Jamaica ranked fourth in region for PPPs

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Jamaica ranked fourth in region for PPPs

Tuesday, June 11, 2019

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KINGSTON, Jamaica—Minister of Finance, Dr Nigel Clarke highlighted that Jamaica is ranked fourth in Latin America and the Caribbean for its capacity to successfully undertake Public Private Partnerships (PPP) according to a recently released report by the Economist Intelligence Unit.

While speaking at the Development Bank of Jamaica's 2019 Conference, 'Delivering Economic Growth Through Partnerships: Financing Regional Infrastructure, SMEs & Innovation,' held at the Jamaica Pegasus Hotel today, Clarke noted that Jamaica's ranking is a testament to the efforts made to build Jamaica's PPP capacity, and it serves as an indicator that Jamaica can also transition to open, transparent, and competitive procurement for large scale infrastructure projects.

“Jamaica has more than doubled capital expenditure over the last four years, but infrastructure requirements in water, sewage, drainage, roads, bridges, and other areas, far outstrip the capacity of government revenues. We will have to incorporate private capital to meet infrastructure development. This requires building domestic capacity in infrastructure procurement as open, transparent and competitive processes are known to deliver the best results,” Clarke was quoted as saying in a release from his ministry.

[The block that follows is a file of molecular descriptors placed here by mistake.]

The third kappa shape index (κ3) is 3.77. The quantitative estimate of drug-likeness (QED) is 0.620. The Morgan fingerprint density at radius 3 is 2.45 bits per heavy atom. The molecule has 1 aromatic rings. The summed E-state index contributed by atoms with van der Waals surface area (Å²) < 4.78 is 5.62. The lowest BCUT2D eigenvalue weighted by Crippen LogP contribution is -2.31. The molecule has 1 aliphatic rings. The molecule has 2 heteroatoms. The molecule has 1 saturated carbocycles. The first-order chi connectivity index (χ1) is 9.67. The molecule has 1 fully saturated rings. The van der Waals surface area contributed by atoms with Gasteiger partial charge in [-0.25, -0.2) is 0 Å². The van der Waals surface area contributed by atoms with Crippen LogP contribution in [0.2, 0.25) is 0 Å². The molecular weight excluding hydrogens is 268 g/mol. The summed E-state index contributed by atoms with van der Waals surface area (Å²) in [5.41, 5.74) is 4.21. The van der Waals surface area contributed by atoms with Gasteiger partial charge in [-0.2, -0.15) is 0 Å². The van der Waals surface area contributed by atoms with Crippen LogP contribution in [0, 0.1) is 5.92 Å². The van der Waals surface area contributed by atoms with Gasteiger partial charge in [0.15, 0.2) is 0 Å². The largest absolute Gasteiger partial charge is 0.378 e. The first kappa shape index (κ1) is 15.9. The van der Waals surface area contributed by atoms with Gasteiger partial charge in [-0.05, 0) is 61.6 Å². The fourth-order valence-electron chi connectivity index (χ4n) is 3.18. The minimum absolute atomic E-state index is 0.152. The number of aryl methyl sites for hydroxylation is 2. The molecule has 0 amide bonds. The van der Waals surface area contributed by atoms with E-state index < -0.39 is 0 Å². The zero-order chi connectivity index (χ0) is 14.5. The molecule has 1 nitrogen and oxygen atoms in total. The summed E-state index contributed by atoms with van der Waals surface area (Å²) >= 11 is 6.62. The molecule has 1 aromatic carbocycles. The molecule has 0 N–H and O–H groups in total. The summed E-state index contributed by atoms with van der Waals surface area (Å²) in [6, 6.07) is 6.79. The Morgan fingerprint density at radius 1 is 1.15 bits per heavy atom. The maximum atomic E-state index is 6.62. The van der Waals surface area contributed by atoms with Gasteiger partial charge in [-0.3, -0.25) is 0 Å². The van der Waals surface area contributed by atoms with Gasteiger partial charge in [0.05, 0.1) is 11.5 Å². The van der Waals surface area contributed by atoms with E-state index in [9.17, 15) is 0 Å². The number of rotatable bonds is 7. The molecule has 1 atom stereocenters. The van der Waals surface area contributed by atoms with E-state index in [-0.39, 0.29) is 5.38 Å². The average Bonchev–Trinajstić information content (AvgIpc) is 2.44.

The minister further noted that, “not too long ago, in the 1990's and early 2000's, independent energy generation was procured using direct negotiations just as we procure Infrastructure projects today. This was borne of practical necessity then, with respect to energy, as is the case, with respect to infrastructure today. Also, transition did not happen overnight.”

The minister stated that over time, the GOJ invested in the required domestic capacity to transition energy procurement from direct negotiations to being conducted by way of open, transparent and competitive processes, which has delivered huge gains to Jamaica.

“We must eventually make a similar transition with infrastructure procurement while recognizing that will take time to build and to become effective.”

The minister noted that the Government has sought and is receiving technical assistance from the US Treasury to help build open, transparent and competitive infrastructure procurement capacity.

“The competition that we will be able to eventually engender through an openly transparent and competitive infrastructure procurement process will result in benefits for the Jamaican people,” the minister said.

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